Several Christian writers and leaders today do regard me as far out of step with the Great Commission. However, as I look at what Jesus proclaimed and commanded as well as at what the apostles wrote, I do not feel like an outlier any more.

I rather see myself as someone who is fulfilling the Great Commission in the way God has gifted and called me to do.

 

Scandalous

cross-sunset-sunrise-hill-with words

Do you remember when Joel Osteen’s book, Your Best Life Now, came out? I remember that many pastors criticized its emphasis on this life over eternity.

And yet, despite their harsh criticism of Joel Osteen, many of them preach a limited Gospel that stresses its benefits for the here and now. It’s all about the joy and hope for this life with only vague and passing references, at best, to the amazing glory that awaits us in forever.

Is it not our unmerited assurance of eternal life that makes the Gospel truly scandalous? In 1 Corinthians 15:19 Paul said this, “If in Christ we have hope in this life only, we are of all people most to be pitied.” I would guess that all Bible-believing pastors would wholeheartedly agree with Paul in this regard about our future resurrected life, but their sermons often sound like sanctified versions of Your Best Life Now.

Blessings for Now

I am not at all saying we should overlook our current blessings; they are significant. Ephesians 1:3 says that God “has blessed us in Christ with every spiritual blessing in the heavenly places.” The verses that follow describe some of the many blessing we now possess highlighted by our “redemption though his blood, the forgiveness of our trespasses, according to the riches of his grace” (v. 7).

Our salvation and all its accompanying blessings come by grace apart from any contribution on our part (Eph. 2:8-9). This is fantastic news and cause for much celebration and praise.

However, if the benefits of salvation by grace alone do not extend beyond this life, is such a message truly scandalous? If the purpose of the Gospel is only for us to have better mental health, improved family relationships, victory over addictions, happier marriages, and better management of finances, are we really better off than the rest of the world? The apostle Paul would say no!

God’s Kindness for all Eternity

I believe that Ephesians 2:7 is one of more overlooked verses in all of Paul’s epistles. It says this, “so that in the coming ages he might show the immeasurable riches of his grace in kindness toward us in Christ Jesus.” This is the future tense of the Gospel.

The truly scandalous aspect of the Gospel is that God takes sinners like us, saves us from an eternity in hell solely on the basis of His love, mercy, and grace, and then promises us an eternity where He will continually show His kindness toward us forever and ever.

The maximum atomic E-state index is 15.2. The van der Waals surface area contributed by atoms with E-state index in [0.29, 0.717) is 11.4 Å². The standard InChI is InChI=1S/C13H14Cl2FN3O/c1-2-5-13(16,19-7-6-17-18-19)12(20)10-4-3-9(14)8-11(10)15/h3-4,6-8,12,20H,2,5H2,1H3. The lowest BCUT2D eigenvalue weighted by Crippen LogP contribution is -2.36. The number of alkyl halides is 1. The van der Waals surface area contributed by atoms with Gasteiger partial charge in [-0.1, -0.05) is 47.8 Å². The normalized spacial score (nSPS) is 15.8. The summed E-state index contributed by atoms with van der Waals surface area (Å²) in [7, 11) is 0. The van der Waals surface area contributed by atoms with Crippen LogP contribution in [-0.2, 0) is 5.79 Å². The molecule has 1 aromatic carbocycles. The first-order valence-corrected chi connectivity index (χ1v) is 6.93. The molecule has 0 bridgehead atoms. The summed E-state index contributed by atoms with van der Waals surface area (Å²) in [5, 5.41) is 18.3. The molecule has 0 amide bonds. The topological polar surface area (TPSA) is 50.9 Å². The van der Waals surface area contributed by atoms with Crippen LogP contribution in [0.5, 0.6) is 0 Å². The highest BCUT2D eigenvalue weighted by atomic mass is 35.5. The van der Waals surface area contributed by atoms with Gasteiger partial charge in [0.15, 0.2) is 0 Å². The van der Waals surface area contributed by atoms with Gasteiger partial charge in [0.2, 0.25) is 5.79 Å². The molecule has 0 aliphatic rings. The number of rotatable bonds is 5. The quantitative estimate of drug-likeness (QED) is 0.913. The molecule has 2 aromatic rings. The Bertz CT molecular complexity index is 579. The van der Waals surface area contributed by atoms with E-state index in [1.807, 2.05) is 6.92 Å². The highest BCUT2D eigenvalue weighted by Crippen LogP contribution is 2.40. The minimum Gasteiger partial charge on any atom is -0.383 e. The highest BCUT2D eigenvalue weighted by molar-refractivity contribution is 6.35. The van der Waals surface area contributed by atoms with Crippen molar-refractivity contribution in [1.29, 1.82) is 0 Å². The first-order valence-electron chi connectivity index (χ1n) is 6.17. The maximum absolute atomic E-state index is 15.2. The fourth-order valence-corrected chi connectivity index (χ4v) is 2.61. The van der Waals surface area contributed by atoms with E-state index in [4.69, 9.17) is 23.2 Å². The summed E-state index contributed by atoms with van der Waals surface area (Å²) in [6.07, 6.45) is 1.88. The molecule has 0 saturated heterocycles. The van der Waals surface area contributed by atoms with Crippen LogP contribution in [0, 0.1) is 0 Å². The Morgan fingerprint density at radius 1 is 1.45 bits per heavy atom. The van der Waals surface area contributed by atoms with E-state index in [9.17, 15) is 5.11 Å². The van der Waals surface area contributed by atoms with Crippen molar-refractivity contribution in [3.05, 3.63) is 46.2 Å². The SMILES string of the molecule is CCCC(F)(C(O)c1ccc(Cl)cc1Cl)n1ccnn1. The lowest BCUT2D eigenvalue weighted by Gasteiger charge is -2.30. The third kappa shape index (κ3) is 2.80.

On the surface, we might think this applies to the Old Testament heroes of faith. We would expect such wonderful news for Abraham, Daniel, and the apostles. But no, this applies to all of us who know Jesus as our Savior. God takes us, who were once alienated from Him and enemies by nature, and forgives all our sins, applies the very righteousness of Jesus to our account, makes us His own dear children, and then promises us an amazing eternity where He will continually lavish His grace and kindness upon us.

Now that is scandalous. Who would die for ones enemies, make them heirs of a glorious kingdom, and show them with kindness forever?

This is why preaching that ignores the specifics of our eternal hope irks me, to say the least. I am not asking that pastors and teachers always agree with me on the timing of the Lord’s return, but that they realize the truly scandalous aspect of the Gospel is what God promises us for all eternity. Ignoring our hope of possessing immortal and imperishable bodies focuses believers on earthbound hopes rather than the wonders ahead for them at Jesus’ return.

Ignoring our hope of possessing immortal and imperishable bodies focuses believers on earthbound hopes rather than the wonders ahead for them at Jesus’ return.

Gospel-centered living in this life does not mean that we will never struggle financially, or that we will never see difficult times, or that our spouses will never leave us. A semi-truck may run over us tomorrow. The amazing aspect of the Gospel is that we have an amazing and glorious eternity ahead of us regardless of anything that could possibly happen to us in this life.

Life does not end with our death. Jesus’ saving work on our behalf saves us from hell and gives us an eternity of joy with resurrected bodies that will never grow old or get sick. And all this comes solely as the result of grace, God’s unmerited favor toward us.

Yes, the Lord does richly bless His children in this life. There is no doubt about that. But eventually our temporal blessings will fade away. Our eternal inheritance, however, will last forever. He will show us his kindness throughout eternity.

Yes, verses 8-9 of Ephesians 2 are important and wonderful verses. But do not forget about verse 7; without the blessings of eternity our salvation is incomplete and as Paul said, makes us “of all people most to be pitied.” There is a future tense to the Gospel.

 

The Silence of the Shepherds

Sheep and lake

What comes to your mind when you think of a shepherd? For me, it’s wise guidance and protection. I see the shepherd guiding his sheep to a calm, clear lake for a refreshing drink of water and at other times fighting off the attack of a wolf. Perhaps this is why the Lord frequently refers to the leaders of His people in this way.